Throughout the COVID-19 pandemic, University of Missouri–St. Louis faculty, staff and students have supported the St. Louis community in a wide variety of ways. This week’s efforts include promoting entrepreneurship and making sense of COVID-19 data.
ORA research webinar looks at ways to support entrepreneurship and small businesses
Shutdowns and restrictions have hit the economy hard and have especially impacted nonprofits and small businesses.
Dan Lauer, founding executive director of UMSL Accelerate, presented “How COVID-19 Is Affecting Entrepreneurs and Small Business Owners in the St. Louis Region” at a Zoom webinar hosted by the Office of Research Administration on Friday.
Lauer pointed out that UMSL is in a unique position to lead the community in entrepreneurial efforts.
“The university plays a convening role,” he said. “We’re the facilitator. We’re here to teach and educate. There’s an opportunity for UMSL to lead. We’ve got a lot of respect and momentum in the entrepreneurial system. We’ve got a lot of student engagement. We want to lead, and we want to help.”
UMSL Accelerate inspires entrepreneurs by providing students with coursework, internship and mentorship opportunities and community collaboration. Lauer predicted the initiative’s role will become especially crucial as the economy recovers.
“UMSL Accelerate is here to foster innovation and entrepreneurship for students, for faculty and for community,” he said. “The ecosystem is really messy. It looks like a spider web. One of the conversations we’re having with our ecosystem partners is ‘Who’s going to lead this?’ What you want is an ecosystem that looks like a funnel, where you’re drawing in a lot of new ideas. We can be the starters and cheerleaders and champions.”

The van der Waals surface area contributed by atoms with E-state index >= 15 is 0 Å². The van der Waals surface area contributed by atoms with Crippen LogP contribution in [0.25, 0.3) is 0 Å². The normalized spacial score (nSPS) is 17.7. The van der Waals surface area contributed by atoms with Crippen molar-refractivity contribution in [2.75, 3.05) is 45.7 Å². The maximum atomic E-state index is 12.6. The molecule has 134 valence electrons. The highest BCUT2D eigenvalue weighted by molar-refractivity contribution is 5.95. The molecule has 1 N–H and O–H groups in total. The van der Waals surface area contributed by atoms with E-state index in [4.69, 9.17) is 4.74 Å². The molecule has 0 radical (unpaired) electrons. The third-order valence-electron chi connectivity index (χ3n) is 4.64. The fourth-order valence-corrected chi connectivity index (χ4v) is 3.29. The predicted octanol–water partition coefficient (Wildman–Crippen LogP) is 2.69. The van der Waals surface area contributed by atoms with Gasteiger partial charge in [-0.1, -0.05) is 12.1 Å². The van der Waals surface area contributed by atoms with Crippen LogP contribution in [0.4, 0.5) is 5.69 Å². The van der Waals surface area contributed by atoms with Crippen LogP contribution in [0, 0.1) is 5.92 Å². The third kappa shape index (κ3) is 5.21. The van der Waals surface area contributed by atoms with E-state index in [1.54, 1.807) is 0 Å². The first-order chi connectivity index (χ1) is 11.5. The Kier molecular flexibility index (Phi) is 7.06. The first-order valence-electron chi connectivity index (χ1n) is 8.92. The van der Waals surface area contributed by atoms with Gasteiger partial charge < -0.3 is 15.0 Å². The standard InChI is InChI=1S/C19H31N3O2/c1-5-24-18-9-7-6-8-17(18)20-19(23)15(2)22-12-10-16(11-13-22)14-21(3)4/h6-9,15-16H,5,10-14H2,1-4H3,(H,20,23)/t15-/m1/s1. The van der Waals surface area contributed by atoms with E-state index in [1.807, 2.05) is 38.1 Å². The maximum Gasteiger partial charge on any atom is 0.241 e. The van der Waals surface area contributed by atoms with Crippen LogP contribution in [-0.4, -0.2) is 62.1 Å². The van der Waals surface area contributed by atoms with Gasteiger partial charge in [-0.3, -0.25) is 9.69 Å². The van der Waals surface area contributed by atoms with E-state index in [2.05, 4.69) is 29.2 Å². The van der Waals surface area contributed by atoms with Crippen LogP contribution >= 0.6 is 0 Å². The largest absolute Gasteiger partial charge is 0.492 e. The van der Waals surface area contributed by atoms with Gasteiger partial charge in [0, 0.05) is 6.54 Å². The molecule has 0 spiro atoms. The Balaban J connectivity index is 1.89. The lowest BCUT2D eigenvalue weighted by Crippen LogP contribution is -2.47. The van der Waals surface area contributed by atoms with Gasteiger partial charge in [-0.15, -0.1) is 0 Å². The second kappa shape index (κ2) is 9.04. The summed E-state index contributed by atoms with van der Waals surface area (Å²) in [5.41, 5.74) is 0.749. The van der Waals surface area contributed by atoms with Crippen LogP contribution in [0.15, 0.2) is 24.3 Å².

In the coming months, UMSL Accelerate will explore ways to support tech startups and promote diversity, equity and inclusion.
The webinar was part of the UMSL COVID-19 Research Conversations series – weekly webinars that connect faculty members across disciplines to discuss opportunities to support the St. Louis community during the pandemic.
Fredrik Inglis and jeff smith examine testing data
The skills Assistant Professor of Biology Fredrik Inglis uses every day are applicable not only in a laboratory setting. With the outbreak of COVID-19, he’s used his expertise to make sense of data regarding positive cases in the St. Louis region.
Inglis’ expertise in microbiology provides an ideal fit for studying the virus through data analysis. When he and jeff smith, an independent researcher and data scientist, had to put their research projects on hold due to COVID-19 precautions, they took the opportunity to study the most-talked-about disease in the world.
“Hopefully come at it from a different angle, and we will have something interesting to say … (to) open lots of new doors and avenues of curiosity,” Inglis said.
Their COVID-19 research explores where positive cases are located and what socioeconomic factors may be influencing the coronavirus’ impact. They plan to share their work on a website and submit their findings to a peer-reviewed journal.
A group of interdisciplinary researchers from UMSL are also using their expertise during the pandemic by examining ways to distribute COVID-19 messaging in under-resourced St. Louis neighborhoods.
Learn more about how Inglis, Smith and other University of Missouri System researchers are utilizing their expertise during the pandemic.